Trevett killer jailed for 28 years
A CASINO man has been jailed for 28 years over the 2010 "execution" of Glen Innes greengrocer Adrian Trevett.
Matthew Aquilina, the final member of the criminal enterprise who plotted Mr Trevett's gruesome death, was sentenced in the Supreme Court yesterday.
For several miserable hours, Mr Trevett, 62, laid helpless on the floor of an old butter factory as he was beaten and taunted by Aquilina, his mother Karen Dawson and their Grafton friend David Comber.
Eventually, Aquilina took a rope, tied it in a noose, placed it around the victim's neck and pulled.
For 15 minutes he watched the victim "gurgling and gasping for breath" before he stood on his shoulder to get "maximum leverage". When it was over, the scene was cleaned and the body loaded by wheelbarrow onto the back of Dawson's car and dumped in bushland near Tenterfield.
Two days later, the trio returned to the site, rolled the body down a steep hill until it hit a tree and covered it in sticks and branches.
When the body was discovered in January 2011, a pathologist found while there was "heavy decomposition" there were still signs a noose had been wrapped around his neck.
The victim's genitalia was absent, but he could not conclude if it had been removed by a person or was a consequence of animal predators or heavy maggot infestation.
The court heard that in the lead up to the murder, Dawson and Mr Trevett were neighbours and drinking buddies. In mid-2010, Ms Dawson complained to her son that Mr Trevett had sexually assaulted her and raised concerns about his sexual behaviour towards children.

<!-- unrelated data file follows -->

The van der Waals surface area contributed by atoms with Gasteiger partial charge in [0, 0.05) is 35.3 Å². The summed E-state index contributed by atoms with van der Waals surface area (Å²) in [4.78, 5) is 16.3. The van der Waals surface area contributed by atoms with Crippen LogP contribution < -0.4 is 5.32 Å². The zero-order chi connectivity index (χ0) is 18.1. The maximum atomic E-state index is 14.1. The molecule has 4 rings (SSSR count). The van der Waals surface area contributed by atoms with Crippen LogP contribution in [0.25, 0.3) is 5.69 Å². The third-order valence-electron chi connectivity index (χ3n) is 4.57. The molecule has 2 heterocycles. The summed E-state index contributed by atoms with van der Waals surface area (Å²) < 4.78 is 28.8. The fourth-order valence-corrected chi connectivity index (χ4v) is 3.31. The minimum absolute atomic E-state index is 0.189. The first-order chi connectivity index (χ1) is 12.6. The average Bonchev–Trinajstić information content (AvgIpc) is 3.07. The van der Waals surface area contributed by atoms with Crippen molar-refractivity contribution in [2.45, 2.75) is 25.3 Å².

On October 29, she drove to Casino and picked up her son and Mr Comber, bought alcohol from Glen Innes and returned to Red Range, where she and Mr Trevett lived.
She then picked up Mr Trevett and took him to the old butter factory where her son and friend were waiting. A blow to the head with an iron bar triggered the drawn-out attack, which ended in his death.
Aquilina's barrister asked the court to consider the content of phone intercepts, where Aquilina could be heard saying he should "pay" for what he had done as signs of remorse.
Justice Geoffrey Bellew noted those conversations also contained admissions that he had "killed that old rotten dog" because the c*** deserved it" and that "every rapist should be dead".
He said he was not satisfied there had been any remorse expressed by the offender.
He also described the method Aquilina had used to kill his victim as a "horrifying way to die".
Aquilina was sentenced to 28 years jail with a non-parole period of 21 years. Dawson and Comber are serving up to 23 years for their roles in the murder.